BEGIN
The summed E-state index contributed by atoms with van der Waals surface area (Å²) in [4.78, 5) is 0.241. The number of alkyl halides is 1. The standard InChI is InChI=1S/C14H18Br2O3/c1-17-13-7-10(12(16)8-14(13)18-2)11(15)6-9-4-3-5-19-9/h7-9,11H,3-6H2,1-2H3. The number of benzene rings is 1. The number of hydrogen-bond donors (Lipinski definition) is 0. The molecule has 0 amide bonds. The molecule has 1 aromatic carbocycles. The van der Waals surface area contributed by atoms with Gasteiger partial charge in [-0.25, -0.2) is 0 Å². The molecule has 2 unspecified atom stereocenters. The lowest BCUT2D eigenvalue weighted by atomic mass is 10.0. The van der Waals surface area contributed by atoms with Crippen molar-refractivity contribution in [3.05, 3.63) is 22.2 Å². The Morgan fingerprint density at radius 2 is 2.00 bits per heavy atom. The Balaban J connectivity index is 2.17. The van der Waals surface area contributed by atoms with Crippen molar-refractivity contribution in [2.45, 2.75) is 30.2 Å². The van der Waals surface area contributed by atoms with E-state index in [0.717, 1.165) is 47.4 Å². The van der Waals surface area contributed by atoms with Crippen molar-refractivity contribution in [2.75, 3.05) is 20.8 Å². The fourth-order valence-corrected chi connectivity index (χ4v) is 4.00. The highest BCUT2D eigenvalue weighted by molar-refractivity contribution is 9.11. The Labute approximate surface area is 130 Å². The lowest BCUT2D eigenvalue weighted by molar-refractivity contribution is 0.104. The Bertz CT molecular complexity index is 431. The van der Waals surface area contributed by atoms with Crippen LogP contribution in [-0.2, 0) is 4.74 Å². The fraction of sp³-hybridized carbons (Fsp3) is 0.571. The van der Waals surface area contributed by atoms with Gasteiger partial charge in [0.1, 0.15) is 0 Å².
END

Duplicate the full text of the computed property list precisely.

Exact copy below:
The summed E-state index contributed by atoms with van der Waals surface area (Å²) in [4.78, 5) is 0.241. The number of alkyl halides is 1. The standard InChI is InChI=1S/C14H18Br2O3/c1-17-13-7-10(12(16)8-14(13)18-2)11(15)6-9-4-3-5-19-9/h7-9,11H,3-6H2,1-2H3. The number of benzene rings is 1. The number of hydrogen-bond donors (Lipinski definition) is 0. The molecule has 0 amide bonds. The molecule has 1 aromatic carbocycles. The van der Waals surface area contributed by atoms with Gasteiger partial charge in [-0.25, -0.2) is 0 Å². The molecule has 2 unspecified atom stereocenters. The lowest BCUT2D eigenvalue weighted by atomic mass is 10.0. The van der Waals surface area contributed by atoms with Crippen molar-refractivity contribution in [3.05, 3.63) is 22.2 Å². The Morgan fingerprint density at radius 2 is 2.00 bits per heavy atom. The Balaban J connectivity index is 2.17. The van der Waals surface area contributed by atoms with Crippen molar-refractivity contribution in [2.45, 2.75) is 30.2 Å². The van der Waals surface area contributed by atoms with E-state index in [0.717, 1.165) is 47.4 Å². The van der Waals surface area contributed by atoms with Crippen molar-refractivity contribution in [2.75, 3.05) is 20.8 Å². The fourth-order valence-corrected chi connectivity index (χ4v) is 4.00. The highest BCUT2D eigenvalue weighted by molar-refractivity contribution is 9.11. The Labute approximate surface area is 130 Å². The lowest BCUT2D eigenvalue weighted by molar-refractivity contribution is 0.104. The Bertz CT molecular complexity index is 431. The van der Waals surface area contributed by atoms with Crippen LogP contribution in [-0.2, 0) is 4.74 Å². The fraction of sp³-hybridized carbons (Fsp3) is 0.571. The van der Waals surface area contributed by atoms with Gasteiger partial charge in [0.1, 0.15) is 0 Å².